Even with all those bonuses, saving up during Christmas season in the Philippines is a tricky endeavor. There are simply many things to buy: gifts, food, home decorations, some clothes for the parties, you name it. But we also have to save up for next year if we want to grow our money and meet our 2020 goals. Here are ways to ensure that we get to save more of our hard-earned money than letting the holiday cheer eat all of them away.
1. Share your time.
For busy working people, time is our greatest resource that we can share. Given that millennials have somehow become the burnout generation, showing up for someone means a lot more than a gift. Connection is a human need, gifts aren’t. So treat your loved ones to a good time. Hear their stories, and share yours as well.
2. Serve your loved ones.
If you’re a good baker and a friend needs help preparing for an event, why not come over and help? You’re an IT guy and you know this friend who needs magic done on her near-death laptop? Offer to fix it. Like in #1, the time can also be used to connect with them. The goal is to create value, not just the material ones, instead of buying something valuable and then gifting it.
Among the ideas posted here, this is the most controversial since it can hurt the feelings of both the gift giver and the receiver. Needless to say, there is etiquette to be observed when doing this.
We can sum up the etiquette into a convenient acronym: No PANTs.
Handcrafted items or those with your name written on them are not candidates for regifting. If someone put in so much effort into your gift, chances are you’ll hurt the giver’s feelings if you give it to someone else. For personal gifts, it is probably best to keep them for a while. Only the generic ones are good candidates.
Make sure that the gift is great enough to be appreciated by the receiver; no one likes to receive an unwanted gift. A show of appreciation for the giver such as a thank you note may go a long way to strengthen your connection. As long as the gift is nothing personal, regifting is quite understandable; it’s your good relationship with each other that counts.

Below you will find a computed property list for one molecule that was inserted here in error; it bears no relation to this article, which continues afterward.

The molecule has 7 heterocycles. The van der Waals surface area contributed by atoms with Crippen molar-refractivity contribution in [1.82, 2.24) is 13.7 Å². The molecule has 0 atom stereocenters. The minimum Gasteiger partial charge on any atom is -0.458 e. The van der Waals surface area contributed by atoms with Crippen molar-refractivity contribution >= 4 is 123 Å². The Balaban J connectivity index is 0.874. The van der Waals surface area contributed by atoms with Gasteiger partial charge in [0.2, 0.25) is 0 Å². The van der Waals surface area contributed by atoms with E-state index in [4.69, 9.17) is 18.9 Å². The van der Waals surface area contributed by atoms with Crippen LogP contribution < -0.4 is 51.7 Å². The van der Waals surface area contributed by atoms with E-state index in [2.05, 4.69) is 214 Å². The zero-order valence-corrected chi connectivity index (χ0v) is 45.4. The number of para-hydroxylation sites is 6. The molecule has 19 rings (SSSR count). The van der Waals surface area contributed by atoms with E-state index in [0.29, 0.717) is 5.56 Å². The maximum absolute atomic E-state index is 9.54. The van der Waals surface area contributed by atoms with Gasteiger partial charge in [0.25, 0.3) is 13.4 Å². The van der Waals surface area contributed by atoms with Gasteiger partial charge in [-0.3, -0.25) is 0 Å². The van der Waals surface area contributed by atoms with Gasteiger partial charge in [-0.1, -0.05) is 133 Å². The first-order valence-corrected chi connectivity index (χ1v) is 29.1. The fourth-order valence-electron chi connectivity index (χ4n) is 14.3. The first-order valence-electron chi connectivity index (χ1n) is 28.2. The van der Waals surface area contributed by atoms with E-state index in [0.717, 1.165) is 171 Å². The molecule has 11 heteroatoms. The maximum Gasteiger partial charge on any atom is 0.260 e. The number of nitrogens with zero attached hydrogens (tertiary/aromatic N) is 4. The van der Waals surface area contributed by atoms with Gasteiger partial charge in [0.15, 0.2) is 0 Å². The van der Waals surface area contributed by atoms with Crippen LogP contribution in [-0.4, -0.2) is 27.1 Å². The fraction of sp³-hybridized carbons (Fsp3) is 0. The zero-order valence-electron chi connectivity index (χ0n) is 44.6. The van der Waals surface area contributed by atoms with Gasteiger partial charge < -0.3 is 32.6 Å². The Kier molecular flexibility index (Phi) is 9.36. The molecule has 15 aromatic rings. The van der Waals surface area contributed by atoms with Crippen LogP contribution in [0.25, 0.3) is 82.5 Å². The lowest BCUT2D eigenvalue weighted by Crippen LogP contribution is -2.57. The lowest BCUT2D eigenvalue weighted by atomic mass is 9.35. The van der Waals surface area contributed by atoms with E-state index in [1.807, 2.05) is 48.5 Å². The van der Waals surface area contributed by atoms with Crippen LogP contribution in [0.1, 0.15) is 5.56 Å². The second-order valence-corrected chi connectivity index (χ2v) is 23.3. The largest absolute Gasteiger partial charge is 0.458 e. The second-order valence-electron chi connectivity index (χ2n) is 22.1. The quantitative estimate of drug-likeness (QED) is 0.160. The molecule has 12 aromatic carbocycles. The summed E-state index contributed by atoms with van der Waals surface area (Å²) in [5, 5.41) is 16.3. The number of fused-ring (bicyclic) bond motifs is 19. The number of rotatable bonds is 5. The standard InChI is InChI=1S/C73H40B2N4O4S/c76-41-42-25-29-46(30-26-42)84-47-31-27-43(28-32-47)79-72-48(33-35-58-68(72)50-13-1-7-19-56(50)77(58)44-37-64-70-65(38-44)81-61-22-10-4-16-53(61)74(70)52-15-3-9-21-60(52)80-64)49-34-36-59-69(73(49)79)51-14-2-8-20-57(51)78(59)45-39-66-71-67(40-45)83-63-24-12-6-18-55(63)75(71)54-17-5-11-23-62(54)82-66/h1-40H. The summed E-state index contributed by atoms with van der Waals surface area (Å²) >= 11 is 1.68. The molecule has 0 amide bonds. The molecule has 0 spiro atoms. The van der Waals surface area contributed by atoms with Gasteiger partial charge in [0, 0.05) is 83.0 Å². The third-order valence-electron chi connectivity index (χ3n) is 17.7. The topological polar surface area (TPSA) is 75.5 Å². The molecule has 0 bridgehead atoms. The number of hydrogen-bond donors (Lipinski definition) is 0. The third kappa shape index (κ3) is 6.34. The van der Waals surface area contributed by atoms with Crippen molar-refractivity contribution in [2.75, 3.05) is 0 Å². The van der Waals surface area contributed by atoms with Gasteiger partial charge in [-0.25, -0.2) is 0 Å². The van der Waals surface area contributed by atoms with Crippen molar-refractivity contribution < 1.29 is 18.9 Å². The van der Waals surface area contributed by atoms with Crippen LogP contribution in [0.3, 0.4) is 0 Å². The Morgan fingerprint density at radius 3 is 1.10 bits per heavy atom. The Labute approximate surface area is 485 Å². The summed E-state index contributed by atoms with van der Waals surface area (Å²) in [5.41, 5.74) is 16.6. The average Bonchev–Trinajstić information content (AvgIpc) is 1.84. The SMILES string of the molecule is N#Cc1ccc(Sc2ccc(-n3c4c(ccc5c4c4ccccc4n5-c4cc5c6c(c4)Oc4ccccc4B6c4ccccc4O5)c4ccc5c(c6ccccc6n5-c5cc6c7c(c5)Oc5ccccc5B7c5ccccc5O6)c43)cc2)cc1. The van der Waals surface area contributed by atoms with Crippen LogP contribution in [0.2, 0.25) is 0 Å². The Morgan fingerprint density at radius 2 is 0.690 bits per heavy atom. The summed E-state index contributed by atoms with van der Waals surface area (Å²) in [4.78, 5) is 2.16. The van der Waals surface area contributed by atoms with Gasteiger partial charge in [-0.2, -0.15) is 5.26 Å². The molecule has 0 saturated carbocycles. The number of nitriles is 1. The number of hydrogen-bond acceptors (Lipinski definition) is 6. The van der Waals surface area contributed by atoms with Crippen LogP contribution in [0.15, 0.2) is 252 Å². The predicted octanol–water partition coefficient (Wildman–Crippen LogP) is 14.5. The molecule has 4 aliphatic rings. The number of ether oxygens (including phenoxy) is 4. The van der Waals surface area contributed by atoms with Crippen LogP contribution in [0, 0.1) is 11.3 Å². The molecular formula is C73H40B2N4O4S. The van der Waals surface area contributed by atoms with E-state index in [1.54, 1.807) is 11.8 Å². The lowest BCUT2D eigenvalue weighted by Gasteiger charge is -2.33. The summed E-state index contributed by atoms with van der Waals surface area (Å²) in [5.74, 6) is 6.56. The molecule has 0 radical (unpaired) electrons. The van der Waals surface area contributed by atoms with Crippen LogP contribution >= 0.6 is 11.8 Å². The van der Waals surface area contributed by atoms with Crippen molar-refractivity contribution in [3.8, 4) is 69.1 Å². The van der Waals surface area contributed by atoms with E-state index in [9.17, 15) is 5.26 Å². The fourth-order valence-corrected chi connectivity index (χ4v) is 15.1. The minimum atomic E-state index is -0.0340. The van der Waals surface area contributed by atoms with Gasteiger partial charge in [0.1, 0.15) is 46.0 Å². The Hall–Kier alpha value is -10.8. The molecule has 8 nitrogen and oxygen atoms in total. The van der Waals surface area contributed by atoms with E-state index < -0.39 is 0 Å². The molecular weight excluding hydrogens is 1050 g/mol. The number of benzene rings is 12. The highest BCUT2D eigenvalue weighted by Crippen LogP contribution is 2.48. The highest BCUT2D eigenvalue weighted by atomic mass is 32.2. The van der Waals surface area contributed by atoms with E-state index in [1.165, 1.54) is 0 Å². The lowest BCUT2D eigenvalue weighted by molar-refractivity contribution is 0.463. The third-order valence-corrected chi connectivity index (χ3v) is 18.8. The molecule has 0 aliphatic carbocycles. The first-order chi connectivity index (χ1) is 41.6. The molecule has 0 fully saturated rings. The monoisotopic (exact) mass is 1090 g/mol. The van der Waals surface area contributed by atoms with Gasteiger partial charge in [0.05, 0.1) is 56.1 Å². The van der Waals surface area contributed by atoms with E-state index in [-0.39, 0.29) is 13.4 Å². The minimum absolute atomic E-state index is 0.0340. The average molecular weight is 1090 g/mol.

In general, old, pre-loved items are better off for sale or for donation. It only makes matters worse to regift them. Rare items are the exceptions though. Rare items such as hard to find books generally fall under the appreciated part.
(Yup, there is definitely no S in there, but No PANTs has the ability to spark imagination, don’t you think? 😛)
Last but not the least, the act of regifting should be thoughtful. Why do we regift? It is because we appreciate the thoughts and efforts of the giver, but we know the item will be much more appreciated by someone else – the receiver.
And yes of course, because we are being practical and we want to trim our expenses to save, but not at the cost of anyone’s feelings.
So if we’re going to consider regifting an item, just remember: No PANTs!
The last one on the list is more related to our consumption.
4. Stay healthy.
Marami raw napapaaway tuwing Pasko dahil maraming hamon.
With the abundance of food to be served, our self-control will definitely be challenged this season. We can eat to be merry, but let us make sure that we don’t have to fight for our life in the process. Stroke and heart attack incidents happen most during the Christmas holidays, so best we avoid such incidents happening to us or our loved ones.
The primary cause of heart-related diseases during the Christmas season is high cholesterol levels. We have meds generally called statins to counter this. According to the 2018 Philippine Drug Price Reference Index (DPRI), the DPRI for an 80mg Atorvastatin tablet is at 23.48 pesos. That will cost 704.4 pesos for a 30-day supply.
While buying and taking statins is an easy fix, why not just let go of that last bite? (We might be talking about each meal though.) That 700 pesos can already buy a good gift. Hanggang saan aabot ang 700 pesos mo?
If we choose not to spend our money on meds, or worse, hospital bills, we can easily save more.
These four ways can help in us saving more of our hard-earned money this Christmas season by avoiding some unnecessary expenses. The key takeaway here is not really to spend less, but to spend wiser.
- Mayne (2019). Is Regifting Considered Proper Etiquette? Retrieved from https://www.thespruce.com/regifting-etiquette-1216453
- Philippine Department of Health Pharmaceutical Division (2018). The Philippine Drug Price Reference Index 2018 6th Retrieved from https://dpri.doh.gov.ph/download/2018%20DPRI%20Booklet%20nov-19-18.pdf